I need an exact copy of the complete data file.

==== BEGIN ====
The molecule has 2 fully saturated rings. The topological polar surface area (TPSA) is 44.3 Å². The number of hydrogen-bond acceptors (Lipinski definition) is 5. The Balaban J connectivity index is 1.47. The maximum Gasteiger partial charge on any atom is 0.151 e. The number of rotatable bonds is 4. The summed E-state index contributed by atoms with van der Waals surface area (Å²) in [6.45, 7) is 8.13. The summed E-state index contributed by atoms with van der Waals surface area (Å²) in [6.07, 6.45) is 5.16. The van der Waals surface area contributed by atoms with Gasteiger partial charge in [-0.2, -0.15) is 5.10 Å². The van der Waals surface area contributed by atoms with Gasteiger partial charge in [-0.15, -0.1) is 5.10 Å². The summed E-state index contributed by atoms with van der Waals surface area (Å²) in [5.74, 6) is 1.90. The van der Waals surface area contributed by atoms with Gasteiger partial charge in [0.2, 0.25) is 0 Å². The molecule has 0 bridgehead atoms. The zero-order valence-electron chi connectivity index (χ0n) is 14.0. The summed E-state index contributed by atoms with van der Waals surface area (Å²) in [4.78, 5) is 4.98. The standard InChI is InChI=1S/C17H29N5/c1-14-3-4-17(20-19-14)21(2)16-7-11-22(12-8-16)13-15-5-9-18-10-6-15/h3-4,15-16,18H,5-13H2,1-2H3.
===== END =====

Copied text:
The molecule has 2 fully saturated rings. The topological polar surface area (TPSA) is 44.3 Å². The number of hydrogen-bond acceptors (Lipinski definition) is 5. The Balaban J connectivity index is 1.47. The maximum Gasteiger partial charge on any atom is 0.151 e. The number of rotatable bonds is 4. The summed E-state index contributed by atoms with van der Waals surface area (Å²) in [6.45, 7) is 8.13. The summed E-state index contributed by atoms with van der Waals surface area (Å²) in [6.07, 6.45) is 5.16. The van der Waals surface area contributed by atoms with Gasteiger partial charge in [-0.2, -0.15) is 5.10 Å². The van der Waals surface area contributed by atoms with Gasteiger partial charge in [-0.15, -0.1) is 5.10 Å². The summed E-state index contributed by atoms with van der Waals surface area (Å²) in [5.74, 6) is 1.90. The van der Waals surface area contributed by atoms with Gasteiger partial charge in [0.2, 0.25) is 0 Å². The molecule has 0 bridgehead atoms. The zero-order valence-electron chi connectivity index (χ0n) is 14.0. The summed E-state index contributed by atoms with van der Waals surface area (Å²) in [4.78, 5) is 4.98. The standard InChI is InChI=1S/C17H29N5/c1-14-3-4-17(20-19-14)21(2)16-7-11-22(12-8-16)13-15-5-9-18-10-6-15/h3-4,15-16,18H,5-13H2,1-2H3.